4. 4. ELEMENTS OF RESILIENT SYSTEMS FOR INFRASTRUCTURE PLANNERS, S. Moddemeyer, 2015 4 in simple systems (cause and effect) or complex systems where reinforcing drivers and balancing feedback push systems toward undesirable threshold and feedback loops. Monitoring these drivers to detect and avert an undesirable regime shift is central to sustainability. Example: Remote sensing and ubiquitous monitoring tools are enhancing the ability to monitor and adapt to change. Early warning of changes underway enhances the ability of a system to accommodate change whether it is in leak detection, identification of the use of energy from specific devices, water stress levels in urban vegetation, post- disaster mapping, or wiki surveys of affected populations. 6 STORY Tell the story of the place to foster understanding of complex adaptive systems and to reinforce the social connections and identity of residents, employers, and employees. The story we tell ourselves about ourselves is fundamental to identity and culture. In fostering a resilience ethic, the story becomes the framework upon which expectations and anticipations about “what’s next” evolve. Understanding that we are in a complex continually adapting world can become a framework for how we give meaning to shocks, shifts, and gradual change. In sharing stories we reinforce social connections and help people to understand intuitively that we are in a world where coping with change and uncertainty is understood as an appropriate management approach. Example: How populations characterize a disaster has implications for the speed of recovery. If a group thinks of itself as “victims” of an event, they tend to be more passive and disempowered in their approach to recovery. If on the other hand, they think of themselves as “survivors” they are more likely to be engaged in accelerating recovery. Thus civic leaders are strongly encouraged to frame their messages in terms of “who we are.” “We are people who are survivors, people who help each other, people who build back better for ourselves and for future generations.” These types of messages are influential in how people perceive the event, and whether or not they “tip in” into the recovery. Example: Many cultures have stories that are used to pass knowledge between generations. The stories create expectations about how our people react, the challenges we have faced, and the lessons that we have learned over time. These stories become the foundation for identity – and identity is an important element in the definition of resilience. Resilient systems adapt to change while retaining their identity.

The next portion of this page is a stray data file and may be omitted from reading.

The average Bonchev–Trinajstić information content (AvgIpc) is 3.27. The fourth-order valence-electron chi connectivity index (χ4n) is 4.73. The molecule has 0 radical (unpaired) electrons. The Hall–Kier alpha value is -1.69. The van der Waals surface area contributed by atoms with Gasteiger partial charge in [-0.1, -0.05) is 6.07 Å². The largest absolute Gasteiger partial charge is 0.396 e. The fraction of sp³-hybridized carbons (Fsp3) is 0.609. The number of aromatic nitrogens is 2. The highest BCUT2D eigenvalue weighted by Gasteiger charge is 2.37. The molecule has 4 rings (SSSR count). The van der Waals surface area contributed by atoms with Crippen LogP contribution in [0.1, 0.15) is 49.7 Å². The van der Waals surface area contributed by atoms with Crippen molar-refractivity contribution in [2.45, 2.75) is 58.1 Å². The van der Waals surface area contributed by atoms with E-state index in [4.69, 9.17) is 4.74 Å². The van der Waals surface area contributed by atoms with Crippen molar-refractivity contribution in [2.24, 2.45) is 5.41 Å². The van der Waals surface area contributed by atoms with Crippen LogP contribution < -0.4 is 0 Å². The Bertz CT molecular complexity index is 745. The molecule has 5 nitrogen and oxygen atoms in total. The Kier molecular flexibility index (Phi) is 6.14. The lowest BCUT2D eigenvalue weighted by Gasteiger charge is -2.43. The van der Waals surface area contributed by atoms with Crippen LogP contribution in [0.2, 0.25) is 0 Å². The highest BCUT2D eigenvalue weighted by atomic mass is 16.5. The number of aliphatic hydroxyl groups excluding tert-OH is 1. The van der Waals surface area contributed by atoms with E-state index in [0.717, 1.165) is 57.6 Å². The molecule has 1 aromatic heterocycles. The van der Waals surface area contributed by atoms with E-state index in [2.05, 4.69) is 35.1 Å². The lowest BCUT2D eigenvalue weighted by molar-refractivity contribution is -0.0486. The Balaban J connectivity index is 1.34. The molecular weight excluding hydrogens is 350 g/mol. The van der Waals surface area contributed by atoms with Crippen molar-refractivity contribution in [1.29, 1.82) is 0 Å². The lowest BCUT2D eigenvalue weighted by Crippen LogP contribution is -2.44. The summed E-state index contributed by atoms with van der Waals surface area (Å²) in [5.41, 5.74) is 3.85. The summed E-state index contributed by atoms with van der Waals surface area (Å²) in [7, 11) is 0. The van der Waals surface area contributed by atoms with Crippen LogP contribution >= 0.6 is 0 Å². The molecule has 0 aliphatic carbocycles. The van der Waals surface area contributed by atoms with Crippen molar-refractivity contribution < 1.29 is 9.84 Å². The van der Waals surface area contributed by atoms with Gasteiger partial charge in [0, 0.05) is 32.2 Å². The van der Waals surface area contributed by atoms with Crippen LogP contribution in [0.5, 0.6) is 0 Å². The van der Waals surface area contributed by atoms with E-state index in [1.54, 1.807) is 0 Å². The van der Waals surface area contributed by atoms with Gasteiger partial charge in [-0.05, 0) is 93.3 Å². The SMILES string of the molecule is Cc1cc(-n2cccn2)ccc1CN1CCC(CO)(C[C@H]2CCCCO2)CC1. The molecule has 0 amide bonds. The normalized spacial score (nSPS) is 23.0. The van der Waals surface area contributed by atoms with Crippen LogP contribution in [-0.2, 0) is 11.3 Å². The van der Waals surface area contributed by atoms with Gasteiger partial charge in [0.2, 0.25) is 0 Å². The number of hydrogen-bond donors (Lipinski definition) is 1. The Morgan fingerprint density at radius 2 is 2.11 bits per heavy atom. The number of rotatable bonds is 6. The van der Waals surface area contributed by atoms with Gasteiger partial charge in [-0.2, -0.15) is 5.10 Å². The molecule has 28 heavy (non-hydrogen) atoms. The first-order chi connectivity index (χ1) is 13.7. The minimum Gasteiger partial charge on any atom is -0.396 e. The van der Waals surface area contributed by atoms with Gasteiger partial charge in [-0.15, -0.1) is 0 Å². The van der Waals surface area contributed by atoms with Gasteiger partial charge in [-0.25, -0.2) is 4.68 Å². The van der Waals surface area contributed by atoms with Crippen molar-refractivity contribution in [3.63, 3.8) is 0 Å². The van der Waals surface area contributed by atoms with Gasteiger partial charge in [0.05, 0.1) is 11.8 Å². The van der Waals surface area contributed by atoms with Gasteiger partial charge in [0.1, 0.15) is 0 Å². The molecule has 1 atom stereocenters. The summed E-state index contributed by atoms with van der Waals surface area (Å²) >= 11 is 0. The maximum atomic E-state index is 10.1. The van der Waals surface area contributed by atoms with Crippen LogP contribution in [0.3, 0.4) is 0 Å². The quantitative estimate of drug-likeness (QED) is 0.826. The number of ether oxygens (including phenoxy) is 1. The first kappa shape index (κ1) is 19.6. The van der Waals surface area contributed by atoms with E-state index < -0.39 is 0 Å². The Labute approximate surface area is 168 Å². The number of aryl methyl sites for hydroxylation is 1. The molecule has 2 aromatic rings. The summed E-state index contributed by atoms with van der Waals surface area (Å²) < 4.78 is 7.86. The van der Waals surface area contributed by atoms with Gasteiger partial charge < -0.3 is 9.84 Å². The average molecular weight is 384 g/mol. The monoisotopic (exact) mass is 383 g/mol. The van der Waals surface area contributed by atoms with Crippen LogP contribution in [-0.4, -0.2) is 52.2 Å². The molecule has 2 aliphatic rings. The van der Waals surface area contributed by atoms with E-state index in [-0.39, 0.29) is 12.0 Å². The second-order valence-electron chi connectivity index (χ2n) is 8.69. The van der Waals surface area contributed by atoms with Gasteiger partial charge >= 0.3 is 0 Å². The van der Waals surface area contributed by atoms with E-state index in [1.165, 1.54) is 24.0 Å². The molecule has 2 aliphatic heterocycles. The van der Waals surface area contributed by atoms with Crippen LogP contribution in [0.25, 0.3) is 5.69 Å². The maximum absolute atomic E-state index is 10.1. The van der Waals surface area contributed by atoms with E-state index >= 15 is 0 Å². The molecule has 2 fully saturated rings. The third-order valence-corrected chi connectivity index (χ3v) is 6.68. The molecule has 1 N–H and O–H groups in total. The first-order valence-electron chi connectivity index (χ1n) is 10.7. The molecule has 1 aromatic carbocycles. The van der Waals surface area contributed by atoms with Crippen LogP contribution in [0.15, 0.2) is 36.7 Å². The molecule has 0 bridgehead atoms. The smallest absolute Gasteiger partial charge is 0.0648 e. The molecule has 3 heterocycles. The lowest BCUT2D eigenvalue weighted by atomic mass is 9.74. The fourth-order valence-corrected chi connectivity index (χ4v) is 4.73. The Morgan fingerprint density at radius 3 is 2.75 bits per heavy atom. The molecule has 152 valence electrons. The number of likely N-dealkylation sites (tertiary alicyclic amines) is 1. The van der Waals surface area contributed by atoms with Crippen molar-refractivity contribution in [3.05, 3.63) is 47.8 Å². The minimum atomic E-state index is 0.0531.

5. 5. ELEMENTS OF RESILIENT SYSTEMS FOR INFRASTRUCTURE PLANNERS, S. Moddemeyer, 2015 5 7 TRUST Build trust by developing accountability measures such as regulation, incentives, and verification Resilience of a system is enhanced if accountability measures, regulation and verification provide metrics that allows us to accept as virtual givens that people and processes will tend to act as expected. Tracking these measures becomes another element of the monitoring and feedback loops described in 5 above and when shared can be used to align actors engaged across the span of resilience activities. Example: Building codes are requirements that protect public health and safety. If those are enforced, then residents and interested buyers can be assured of some reasonable level of safety with their ownership. Without trust, everything must be personally checked and rechecked which can lead to deep inefficiencies. Example: Graft can hobble the resilience of a system as communities know that decisions are not made on their merits but rather on the value to inside operators who benefit disproportionately. Without trust, a system cannot provide consistency during times of stress and change. Thus people can have reasonable expectations of personal safety, or that if they play by the rules they should not be penalized. However, when the rules bind a system such that it cannot adapt, then rules may make a system brittle which can lead to failure. 8. SELF-ORGANIZING Create systems and sub-systems that are semi-autonomous and have the capacity for self- governance and the ability to adapt to feedback Self-organized systems have greater capacity to self-correct given new insight, information and feedback. They do not require extensive command and control and are the source of innovation that can bolster large systems. Nested self- organizing systems can create novel adaptations to dynamic change. Semi-autonomous systems are connected to and rely upon other systems up and down in scale where fast change can flow up in scale while slow and large scale change can add system stability. Example: If all operations are centralized, a system reduces its capacity to adapt to variability, and decision-making at higher levels can become a bottleneck. Thus self-organizing systems and sub-systems that have operational autonomy are much more able to make decisions in the field to address emergent issues in a timely manner. Broad guidance, shared values, and authority to act throughout the organizations are essential for a system to be adaptable and flexible to change over time. NOTE: Elements of Resilience for Infrastructure Planners, 2015 by S. Moddemeyer, 2015 was developed after review of papers identifying common characteristics of general resilience including: Stephen R. Carpenter, et al General Resilience to Cope with Extreme Events, Sustainability 2012, 4(12), 3248-3259; and, R. Biggs, et al, Toward Principles for Enhancing the Resilience of Ecosystem Services; Annual Review of Environment and Resources, Vol. 37: 421-448 (Volume publication date November 2012).